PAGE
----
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Showing posts from August, 2011

Modulating from Corporate to Personal Discernment

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The last sermon that I preached is posted on my blog.The topic was cultivating conditions for hearing the Holy Spirit in the corporate church.In my reflection on the development of the Church in the opening chapters of Acts through chapter 13, I observed five conditions that were present when the leaders in Antioch clearly heard the voice of the Holy Spirit (13:2): 1.Believe that God still speaks today. 2.Purity in the church.No known sin is tolerated. 3.Unity of the church. 4.An expectancy that God was going to move; or better put, knowing that God is always working and seeking to join Him there.(This idea was well developed by Henry Blackaby in Experiencing God.) 5.Corporate spiritual disciplines that positioned the people to receive the grace that God is always pouring out. The message has stayed with me and I’ve had several people let me know what they heard God saying to them (or us) that morning.I mentioned several times in the sermon that it could be applied personally as well as co…

Thoughts on Hearing God's Voice in Community

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I am convinced that God still speaks today.How could a God who spoke the cosmos into being and whose very essence in human form was referred to as “the Word” (John 1:1-12) clam up after the New Testament was written? After all, Jesus clearly said, “my sheep recognize my voice” (John 10:27). Asserting that God no longer speaks today doesn’t make good theological sense.It’s not Jewish or Christian.It’s deist. But Scripture does hold a unique place in the revelation of God.What is it that makes the New Testament of a qualitatively higher order than a word that we might hear from God today?Well, it’s complicated and I’m certain that I don’t know all the nuances.But in my understanding, the trump card of the New Testament (that is, what makes it Scripture) is that it carries apostolic authority.The writers of the New Testament were either apostles (part of the original band of twelve – plus Paul who was recognized by the early church as an apostle) or they were closely associated with an ap…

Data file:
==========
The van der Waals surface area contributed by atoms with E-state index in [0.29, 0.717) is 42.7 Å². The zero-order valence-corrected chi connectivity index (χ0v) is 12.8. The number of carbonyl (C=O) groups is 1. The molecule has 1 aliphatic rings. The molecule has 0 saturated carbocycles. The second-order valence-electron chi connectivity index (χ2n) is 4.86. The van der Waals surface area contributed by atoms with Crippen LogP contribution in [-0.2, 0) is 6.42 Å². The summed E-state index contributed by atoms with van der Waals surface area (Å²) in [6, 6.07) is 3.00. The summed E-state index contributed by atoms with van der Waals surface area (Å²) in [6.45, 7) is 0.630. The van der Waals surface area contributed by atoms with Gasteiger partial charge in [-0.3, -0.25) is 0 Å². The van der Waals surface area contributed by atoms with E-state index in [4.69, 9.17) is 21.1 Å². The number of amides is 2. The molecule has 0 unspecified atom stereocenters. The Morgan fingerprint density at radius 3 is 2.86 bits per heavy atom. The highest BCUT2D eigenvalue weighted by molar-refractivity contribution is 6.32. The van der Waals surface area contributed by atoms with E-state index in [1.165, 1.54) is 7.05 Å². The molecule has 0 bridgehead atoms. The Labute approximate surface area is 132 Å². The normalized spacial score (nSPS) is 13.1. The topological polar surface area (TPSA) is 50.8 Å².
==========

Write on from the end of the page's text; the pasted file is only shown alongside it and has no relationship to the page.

A New Mission: Catch the Wave - Sermon from 8/14/2011

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I’m a sailor.Not a very good one and I don’t do it very often.But it’s in my blood. I was born on Long Island, New York and some of my relatives were boatman as far back as the Colonial Period.Sailboats are a lot different than powerboats.When I’m in my fishing boat and I want to go from point A to point B, I just pull the cord on my outboard motor, point the bow of the boat in the direction I want to go and head there.Most of us would like our lives to be like motor boats.Set a goal, make your plans and off you go – you’re sure to arrive in time.Problem is:life is more like sailing.We’ve got economic boom or bust, relational blessings or break-ups, good health or bad, and the simple realities of growing up and growing older.In sailing terms, we have to deal with the variance of wind speed and direction, the intensity of tidal flow and the size of the waves.To reach our destination in life we have to be able to navigate through conditions that are constantly changing.What is true for …

Communion as “Trans-Participation”

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The church staff attended “Pastor’s Day” at the Okoboji Bible Conference yesterday.Good stuff and good company.Many times pastor’s gatherings are rather stuffy and just a bit boring.We had three fabulous speakers. Skye Jethani, senior editor for Leadership Journal began the day with provocative challenges to contemporary ministry.A lot of his comments were push-back from some of the stuff I’ve heard in ministry methodology for the last twenty years.Refreshing.Bob Thune, brother of Sen. John from SD and previously the pastor of Christ Community Church in Omaha, shared his stunning story of being released from his position as lead pastor in a very large church in California.It was sobering but also encouraging as he recounted the affirmation of ministry that he received from many individuals in his church.We never really see what is going on underneath the surface.Occasionally, God allows a peek.We’re probably having more impact than we’ll ever know this side of eternity. Ross Hastings …